This semester I'm taking a grad course on preaching biblical genres, the genres at hand being the Psalms and Wisdom Literature. It's a hybrid, with 2.5 days of in-person, intensive interaction. One of the requirements is to preach a sermon on a psalm when we arrive, and I chose 137. I have to admit, I had never read or heard this particular psalm. If you haven't either, check it out here. It's pretty short, so it shouldn't take long.
The first time I read it, I enjoyed it. But the more times I read it, the more my reaction moved from excitement to sorrow. I was listening to it on an audio Bible, and the anguish in the voice of the woman who reads it is apparent. Now understand, I don't cry if I can help it. I hate crying, and not because I'm trying to be manly (as it were, no one has ever accused me of being manly). I just dislike the sheer vulnerability of such emotions. Even so, after listening to and reading Ps. 137 however many times, it brought me to tears.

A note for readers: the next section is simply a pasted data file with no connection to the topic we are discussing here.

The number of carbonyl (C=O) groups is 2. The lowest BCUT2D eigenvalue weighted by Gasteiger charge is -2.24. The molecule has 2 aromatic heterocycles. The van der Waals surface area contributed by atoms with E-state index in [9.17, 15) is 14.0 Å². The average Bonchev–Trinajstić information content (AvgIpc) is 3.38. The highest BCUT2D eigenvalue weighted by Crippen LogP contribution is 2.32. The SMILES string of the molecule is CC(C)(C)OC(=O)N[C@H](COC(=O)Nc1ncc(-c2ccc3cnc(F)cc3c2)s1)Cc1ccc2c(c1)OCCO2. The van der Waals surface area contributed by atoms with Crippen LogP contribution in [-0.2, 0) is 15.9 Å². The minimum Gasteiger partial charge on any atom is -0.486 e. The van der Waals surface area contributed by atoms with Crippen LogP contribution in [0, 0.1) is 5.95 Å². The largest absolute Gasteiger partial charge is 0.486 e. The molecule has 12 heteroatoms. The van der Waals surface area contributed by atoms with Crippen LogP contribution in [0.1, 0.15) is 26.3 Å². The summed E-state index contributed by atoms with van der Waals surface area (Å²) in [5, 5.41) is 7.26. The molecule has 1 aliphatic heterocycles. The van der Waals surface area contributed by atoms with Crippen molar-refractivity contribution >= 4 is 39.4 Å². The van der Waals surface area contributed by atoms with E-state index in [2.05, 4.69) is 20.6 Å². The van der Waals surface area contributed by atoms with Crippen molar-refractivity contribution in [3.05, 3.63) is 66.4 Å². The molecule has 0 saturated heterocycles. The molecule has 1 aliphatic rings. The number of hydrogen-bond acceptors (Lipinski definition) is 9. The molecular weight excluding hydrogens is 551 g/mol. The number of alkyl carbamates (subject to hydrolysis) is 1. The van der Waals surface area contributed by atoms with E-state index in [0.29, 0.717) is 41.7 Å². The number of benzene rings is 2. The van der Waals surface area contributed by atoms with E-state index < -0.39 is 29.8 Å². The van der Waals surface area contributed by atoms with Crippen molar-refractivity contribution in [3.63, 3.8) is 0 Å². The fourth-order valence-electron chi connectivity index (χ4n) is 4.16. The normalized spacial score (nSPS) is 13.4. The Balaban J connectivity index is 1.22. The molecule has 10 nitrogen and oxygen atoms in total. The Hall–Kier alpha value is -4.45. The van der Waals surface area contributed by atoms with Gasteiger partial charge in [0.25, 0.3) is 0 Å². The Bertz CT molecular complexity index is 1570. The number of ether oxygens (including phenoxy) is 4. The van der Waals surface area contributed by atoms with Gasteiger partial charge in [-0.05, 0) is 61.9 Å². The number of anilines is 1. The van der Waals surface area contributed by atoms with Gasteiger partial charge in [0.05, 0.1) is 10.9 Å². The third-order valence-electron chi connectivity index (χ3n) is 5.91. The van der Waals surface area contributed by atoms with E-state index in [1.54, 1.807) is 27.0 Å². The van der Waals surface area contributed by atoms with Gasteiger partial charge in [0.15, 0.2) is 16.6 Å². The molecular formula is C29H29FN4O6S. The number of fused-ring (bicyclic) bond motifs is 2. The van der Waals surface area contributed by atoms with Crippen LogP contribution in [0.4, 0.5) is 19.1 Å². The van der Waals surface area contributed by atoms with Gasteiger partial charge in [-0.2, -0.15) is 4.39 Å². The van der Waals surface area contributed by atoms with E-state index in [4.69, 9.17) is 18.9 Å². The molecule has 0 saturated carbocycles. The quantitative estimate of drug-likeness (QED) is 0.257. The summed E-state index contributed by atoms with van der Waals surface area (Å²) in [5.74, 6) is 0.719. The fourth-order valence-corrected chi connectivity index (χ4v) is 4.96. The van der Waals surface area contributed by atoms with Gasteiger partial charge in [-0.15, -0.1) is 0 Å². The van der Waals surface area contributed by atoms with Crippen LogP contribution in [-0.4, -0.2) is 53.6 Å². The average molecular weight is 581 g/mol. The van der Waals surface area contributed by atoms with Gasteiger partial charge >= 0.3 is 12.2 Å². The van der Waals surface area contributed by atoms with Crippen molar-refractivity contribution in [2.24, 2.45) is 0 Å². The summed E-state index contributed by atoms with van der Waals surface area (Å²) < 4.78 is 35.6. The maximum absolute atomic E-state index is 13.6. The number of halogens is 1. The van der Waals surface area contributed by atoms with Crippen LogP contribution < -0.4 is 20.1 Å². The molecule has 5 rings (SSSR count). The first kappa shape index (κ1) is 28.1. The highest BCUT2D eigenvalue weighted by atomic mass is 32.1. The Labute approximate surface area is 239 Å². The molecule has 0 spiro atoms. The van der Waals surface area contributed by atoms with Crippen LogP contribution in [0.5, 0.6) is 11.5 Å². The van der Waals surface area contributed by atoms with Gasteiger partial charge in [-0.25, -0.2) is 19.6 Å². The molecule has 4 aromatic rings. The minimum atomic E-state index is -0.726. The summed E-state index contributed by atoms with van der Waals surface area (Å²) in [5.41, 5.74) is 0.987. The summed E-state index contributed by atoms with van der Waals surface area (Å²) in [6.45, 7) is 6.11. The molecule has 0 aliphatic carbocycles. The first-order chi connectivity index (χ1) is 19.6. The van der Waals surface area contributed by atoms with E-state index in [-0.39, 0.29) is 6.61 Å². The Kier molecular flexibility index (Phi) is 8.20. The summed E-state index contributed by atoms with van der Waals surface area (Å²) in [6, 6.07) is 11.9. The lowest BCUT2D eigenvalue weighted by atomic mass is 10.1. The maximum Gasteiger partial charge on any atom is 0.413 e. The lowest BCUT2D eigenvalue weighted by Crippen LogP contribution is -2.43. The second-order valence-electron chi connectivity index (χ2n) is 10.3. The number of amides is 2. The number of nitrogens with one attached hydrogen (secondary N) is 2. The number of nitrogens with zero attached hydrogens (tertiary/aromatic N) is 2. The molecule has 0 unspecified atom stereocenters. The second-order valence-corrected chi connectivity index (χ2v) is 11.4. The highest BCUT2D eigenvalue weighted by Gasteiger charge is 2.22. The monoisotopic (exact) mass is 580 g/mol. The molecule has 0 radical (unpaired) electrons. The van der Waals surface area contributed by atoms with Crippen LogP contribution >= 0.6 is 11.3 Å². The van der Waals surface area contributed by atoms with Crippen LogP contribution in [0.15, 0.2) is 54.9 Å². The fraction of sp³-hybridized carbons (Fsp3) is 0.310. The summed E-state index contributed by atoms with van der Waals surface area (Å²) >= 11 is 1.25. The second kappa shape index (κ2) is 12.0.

In any case, it's not a pleasant psalm. It is a lament through and through. It remembers destruction, cries out at oppression. It is the plea of a tormented people who seek not just justice, but vengeance. It would be great if it ended something like this:
But you, O LORD, are gracious and merciful.
Deliver me from my peril,
From my torment, rescue me.
Let us sing a song to the LORD,
A song of joy, a song of Zion!
We will weep no more,
For your mighty hand has brought us justice.
Wipe away our tears, O LORD.
Lead us by your river of life,
By the rivers of Zion guide us.
But it doesn't end that way. It ends with a violent curse, and mentions God only once (which is done as if in passing). It's not inspirational. It's not happy. It is hopeless, vengeful, anguished.
I've done a bit of research into Jewish lament, and when I wrote that particular paper, I realized how many Christian traditions have lost the ability to lament, to grieve, to suffer. That's why I picked Ps. 137 to preach on. It'll be something like preaching on Hard Mode, but it's something we need to hear. It's something I need to hear.
But what will the church do with such violence, such suffering? Where do we go when we hear this? This sermon will be hard, yes. But it is easier than suffering itself. Many have suffered, but we must learn to suffer together.